The draconian July 4 order by Prem Kumar, Chief Metropolitan Magistrate of New Delhi's Metropolitan Court, requires each channel to procure a "U" certificate for universal viewing. The order applies to Doordarshan from August 1.
"The government will have to initiate a clear policy to stop the cultural invasion," the judgement stated. "It is hoped that the government will become live and conscious to its constitutional obligations to see that the foreign TV networks do not uproot Indian culture, traditional values and Indian laws by the display of vulgar programs for economic reasons."
The judgement affects Doordarshan most of all, followed by networks based in India but uplinking from other countries. Innuendoes and disrespect for women will not be tolerated, according to the judge's ruling. All broadcast content will have to be vetted by the Censor Board.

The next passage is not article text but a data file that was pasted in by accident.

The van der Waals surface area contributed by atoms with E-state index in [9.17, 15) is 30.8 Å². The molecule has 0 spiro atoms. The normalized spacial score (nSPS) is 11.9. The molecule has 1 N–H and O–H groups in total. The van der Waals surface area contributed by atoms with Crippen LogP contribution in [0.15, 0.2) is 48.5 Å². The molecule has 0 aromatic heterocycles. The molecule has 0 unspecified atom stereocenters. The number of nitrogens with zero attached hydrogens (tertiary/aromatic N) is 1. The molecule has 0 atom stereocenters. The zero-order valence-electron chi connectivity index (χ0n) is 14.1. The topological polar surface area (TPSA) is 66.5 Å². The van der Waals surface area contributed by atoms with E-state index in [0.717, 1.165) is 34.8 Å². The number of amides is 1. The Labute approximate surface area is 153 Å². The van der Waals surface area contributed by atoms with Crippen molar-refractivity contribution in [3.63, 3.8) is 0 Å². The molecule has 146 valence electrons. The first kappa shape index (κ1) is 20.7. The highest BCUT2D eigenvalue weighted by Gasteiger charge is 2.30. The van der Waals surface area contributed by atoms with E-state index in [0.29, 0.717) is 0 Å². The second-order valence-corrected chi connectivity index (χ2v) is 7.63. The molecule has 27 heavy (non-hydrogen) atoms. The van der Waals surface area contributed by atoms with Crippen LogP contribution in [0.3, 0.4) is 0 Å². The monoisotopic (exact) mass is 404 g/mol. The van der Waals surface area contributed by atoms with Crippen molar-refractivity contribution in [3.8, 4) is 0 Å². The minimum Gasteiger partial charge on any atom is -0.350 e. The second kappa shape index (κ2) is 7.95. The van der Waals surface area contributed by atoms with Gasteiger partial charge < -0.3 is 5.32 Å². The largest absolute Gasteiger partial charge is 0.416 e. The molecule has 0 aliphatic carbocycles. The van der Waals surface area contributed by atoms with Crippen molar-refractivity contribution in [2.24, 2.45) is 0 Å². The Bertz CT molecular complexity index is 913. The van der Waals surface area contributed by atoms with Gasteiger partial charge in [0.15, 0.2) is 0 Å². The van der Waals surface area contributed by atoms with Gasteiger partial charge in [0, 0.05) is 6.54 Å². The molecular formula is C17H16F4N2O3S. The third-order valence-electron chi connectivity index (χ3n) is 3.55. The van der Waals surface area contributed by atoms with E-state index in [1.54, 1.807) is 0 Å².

Doordarshan has been criticized for airing 21 programs that portrayed crime and adultery in family life. "The reliance by the Doordarshan authorities on its own code is not of much avail," Judge Kumar observed. He gave the New Delhi-based broadcaster until July 31 to file a compliance report. The lawsuit's next hearing is on Aug. 1.
As India's largest TV network, Doordarshan is viewed by 250 million people and earned revenues of $232 million in 1995, 69% of all TV spending in the South Asian country. Bombay-based Zee Network followed with $66 million and Star TV with $17.5 million. Both Zee and Star are majority owned by Rupert Murdoch's News Corp.